4 keys to evaluating payment service providers for digital media

By Abhishek Dadoo



Seamless payments have been a game changer for e-commerce players selling physical goods. There is a lot of literature on the advantages of one-click checkout with a pre-stored credit card or with a pre-stored balance in digital wallets.

For publishers and creators selling digital goods, the key elements for evaluation of payment service providers are largely the same. These are:

  • Compliance with payment regulations.
  • Global coverage of local payment methods.
  • Easy implementation for publishers and creators.
  • Easy checkout journey.
A seamless and legally compliant digital payment process is essential for news publishers.
A seamless and legally compliant digital payment process is essential for news publishers.

Before we dive further into any of the topics above, it’s important to note that with digital goods, fulfillment (access to gated content) happens in real time. Hence, there is additional complexity around managing digital rights that digital goods payments service providers must handle. In the context of this article, we will park this topic.

Compliance with payment regulations

For digital goods payments, there are two options: recurring subscriptions or one-time payment per content.

Recurring subscriptions have been around for some time so the compliance requirements are better understood. For example, for storing credit card information, the payments service provider should be PCI compliant.

Also, the payments service provider should comply with the recurring payments guidelines of the country of the user. For example, the Reserve Bank of India issued specific guidelines for recurring payments on 31 March 2021. When accepting recurring payments mandate from cardholders, the payments service provider is required to comply with such guidelines in every user market.

Pay-per-content, on the other hand, does not work with cards. The high fixed transaction cost renders cards as an ineffective payment method for small payments. Hence, pay-per-content must be routed through a digital wallet, either with a pre-stored balance or with post-paid functionality.

In both cases, the ability to issue payment accounts falls under the purview of the payments act of the domicile country of the digital wallet service provider. It is important for publishers and creators to understand the payment regulator’s requirements. Not doing so puts you at risk of invalidating the trust and stored monetary value of users who pay for your content with the specific digital wallet.

For example, India requires RBI clearance before an Indian provider can offer digital wallet-based services. In Singapore, MAS allows digital wallet service providers to operate within certain thresholds before which the service provider is required to become licensed as an account issuer. The U.S. Department of the Treasury requires digital wallet service providers to first register as a money services business (MSB) and then procure money transmitter licenses in each state the service provider operates in.

Global coverage of local payment methods

Most digital publishers cater to global audiences and diasporas residing across geographies. For English content, we found audiences typically are fragmented in large proportions across the United States, Canada, United Kingdom, India, and Australia. Similar multi-geography audience exists for content in other languages such as Spanish and Arabic.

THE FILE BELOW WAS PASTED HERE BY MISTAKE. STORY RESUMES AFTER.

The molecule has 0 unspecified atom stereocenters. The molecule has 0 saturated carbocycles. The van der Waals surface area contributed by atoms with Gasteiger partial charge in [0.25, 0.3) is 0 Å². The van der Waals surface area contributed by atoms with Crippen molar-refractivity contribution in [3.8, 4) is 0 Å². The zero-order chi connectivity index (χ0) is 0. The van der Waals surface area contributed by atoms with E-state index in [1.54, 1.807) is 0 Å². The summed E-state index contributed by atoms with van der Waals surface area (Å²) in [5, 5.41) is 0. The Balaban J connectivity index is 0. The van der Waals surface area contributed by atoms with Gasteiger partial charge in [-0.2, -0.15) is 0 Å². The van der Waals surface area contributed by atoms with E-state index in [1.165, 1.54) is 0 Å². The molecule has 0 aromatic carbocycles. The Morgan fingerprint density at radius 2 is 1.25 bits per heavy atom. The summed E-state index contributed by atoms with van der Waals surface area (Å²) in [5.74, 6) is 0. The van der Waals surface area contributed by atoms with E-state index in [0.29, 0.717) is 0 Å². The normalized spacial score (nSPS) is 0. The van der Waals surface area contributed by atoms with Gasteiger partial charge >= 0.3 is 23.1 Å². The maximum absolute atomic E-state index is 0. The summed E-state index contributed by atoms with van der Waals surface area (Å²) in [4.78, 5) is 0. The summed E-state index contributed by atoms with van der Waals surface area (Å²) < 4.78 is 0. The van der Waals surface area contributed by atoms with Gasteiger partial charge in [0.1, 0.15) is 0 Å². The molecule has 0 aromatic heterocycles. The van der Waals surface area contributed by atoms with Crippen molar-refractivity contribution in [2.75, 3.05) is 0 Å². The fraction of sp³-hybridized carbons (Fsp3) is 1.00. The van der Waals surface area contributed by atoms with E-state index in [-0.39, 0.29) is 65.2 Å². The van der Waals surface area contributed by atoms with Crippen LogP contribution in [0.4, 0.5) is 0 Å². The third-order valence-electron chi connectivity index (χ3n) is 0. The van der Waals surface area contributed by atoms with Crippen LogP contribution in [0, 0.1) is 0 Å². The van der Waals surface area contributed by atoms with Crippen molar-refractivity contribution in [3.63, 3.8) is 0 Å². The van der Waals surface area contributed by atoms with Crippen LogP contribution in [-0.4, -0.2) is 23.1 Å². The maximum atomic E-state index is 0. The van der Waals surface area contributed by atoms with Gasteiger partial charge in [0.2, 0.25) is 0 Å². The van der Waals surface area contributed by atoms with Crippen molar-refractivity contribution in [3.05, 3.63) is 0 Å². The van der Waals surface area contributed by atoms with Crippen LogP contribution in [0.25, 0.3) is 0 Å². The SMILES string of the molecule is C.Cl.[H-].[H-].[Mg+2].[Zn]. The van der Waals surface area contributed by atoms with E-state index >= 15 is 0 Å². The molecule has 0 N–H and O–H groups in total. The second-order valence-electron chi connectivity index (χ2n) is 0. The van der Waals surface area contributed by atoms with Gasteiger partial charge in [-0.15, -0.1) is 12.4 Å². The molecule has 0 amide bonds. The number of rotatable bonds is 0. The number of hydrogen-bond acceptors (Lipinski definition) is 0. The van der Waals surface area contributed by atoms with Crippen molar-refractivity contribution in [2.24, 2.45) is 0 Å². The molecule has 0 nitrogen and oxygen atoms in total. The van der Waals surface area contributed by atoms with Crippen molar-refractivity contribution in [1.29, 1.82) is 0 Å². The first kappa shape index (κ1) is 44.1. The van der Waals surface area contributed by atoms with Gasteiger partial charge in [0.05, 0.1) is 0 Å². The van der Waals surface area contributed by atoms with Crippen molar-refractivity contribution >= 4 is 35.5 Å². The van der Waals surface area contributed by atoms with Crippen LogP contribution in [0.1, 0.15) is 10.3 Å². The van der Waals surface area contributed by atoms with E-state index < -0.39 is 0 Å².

Payment methods need to be localised, otherwise, people won’t buy. Alternative payment methods such as digital wallets are well known in emerging markets. However, our research shows that even in developed markets, there is a strong preference to pay via banks or digital wallets, especially when the user transacts with a merchant or digital publisher for the first time.

The prevalence of payment aggregators such as Google Pay, Apple Pay, Rapyd, Adyen, and Stripe is testament to the importance of bundling local payment methods under one hood.

For digital publishers and creators, dealing with untapped global audiences of never-subscribers, it is ever more important to consider service providers who aggregate payment methods across the globe.

Easy implementation for publishers and creators

Large publishers are broiled with multiple initiatives competing for technology resources. Mid-sized publishers have outsourced their technology teams in most cases. Individual creators are limited by the inflexibility of their creator platform or content management system.

Hence, the payments service must be easy to implement, otherwise it will be difficult to get buy-in from the technology team. Once implemented, there must be detailed controls and analytics for business teams to optimise the payments service and monitor its performance.

Easy checkout journey

Payments service providers invest extensively in optimising their APIs and user interface. A fraction of a second improvement in latency can yield a multi-fold increase in conversions. From the choice of colours and language in hosted checkout pages to the placement of the one-click checkout buttons, every small change has a role to play in the users’ checkout experience.

An overlooked aspect of evaluation is the level of detail at which the checkout funnel is tracked by the payments service provider. Granular analytics helps with precise optimisation of the user checkout experience and converts user intent into significantly higher transactions.

Let’s not boil the ocean

As with any vendor evaluation process, it’s easy to get into analysis paralysis. Easy implementation and an easy checkout journey are table stakes for every payments service provider. So, regulatory compliance and global coverage remain the two most important criteria that any publisher or creator should evaluate upfront.

About Abhishek Dadoo

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